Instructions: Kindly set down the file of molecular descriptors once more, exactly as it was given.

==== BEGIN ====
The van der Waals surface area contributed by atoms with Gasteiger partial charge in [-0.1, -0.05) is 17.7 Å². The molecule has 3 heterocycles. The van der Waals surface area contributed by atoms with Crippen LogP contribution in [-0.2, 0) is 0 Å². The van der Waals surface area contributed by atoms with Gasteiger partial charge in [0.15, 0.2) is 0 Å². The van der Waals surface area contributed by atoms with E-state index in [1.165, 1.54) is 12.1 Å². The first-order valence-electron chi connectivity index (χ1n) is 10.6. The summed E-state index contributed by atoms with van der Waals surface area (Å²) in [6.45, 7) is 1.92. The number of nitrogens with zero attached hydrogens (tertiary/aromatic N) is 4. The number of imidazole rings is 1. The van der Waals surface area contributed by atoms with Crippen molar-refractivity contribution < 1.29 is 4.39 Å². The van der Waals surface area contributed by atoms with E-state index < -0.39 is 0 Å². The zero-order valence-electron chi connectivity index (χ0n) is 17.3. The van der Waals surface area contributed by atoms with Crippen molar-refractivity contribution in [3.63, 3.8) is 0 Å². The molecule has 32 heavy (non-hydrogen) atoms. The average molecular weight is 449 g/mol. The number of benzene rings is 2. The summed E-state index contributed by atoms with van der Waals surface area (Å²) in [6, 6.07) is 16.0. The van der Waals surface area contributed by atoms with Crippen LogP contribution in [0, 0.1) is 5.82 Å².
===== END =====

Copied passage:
The van der Waals surface area contributed by atoms with Gasteiger partial charge in [-0.1, -0.05) is 17.7 Å². The molecule has 3 heterocycles. The van der Waals surface area contributed by atoms with Crippen LogP contribution in [-0.2, 0) is 0 Å². The van der Waals surface area contributed by atoms with Gasteiger partial charge in [0.15, 0.2) is 0 Å². The van der Waals surface area contributed by atoms with E-state index in [1.165, 1.54) is 12.1 Å². The first-order valence-electron chi connectivity index (χ1n) is 10.6. The summed E-state index contributed by atoms with van der Waals surface area (Å²) in [6.45, 7) is 1.92. The number of nitrogens with zero attached hydrogens (tertiary/aromatic N) is 4. The number of imidazole rings is 1. The van der Waals surface area contributed by atoms with Crippen molar-refractivity contribution < 1.29 is 4.39 Å². The van der Waals surface area contributed by atoms with E-state index < -0.39 is 0 Å². The zero-order valence-electron chi connectivity index (χ0n) is 17.3. The van der Waals surface area contributed by atoms with Crippen molar-refractivity contribution in [3.63, 3.8) is 0 Å². The molecule has 32 heavy (non-hydrogen) atoms. The average molecular weight is 449 g/mol. The number of benzene rings is 2. The summed E-state index contributed by atoms with van der Waals surface area (Å²) in [6, 6.07) is 16.0. The van der Waals surface area contributed by atoms with Crippen LogP contribution in [0, 0.1) is 5.82 Å².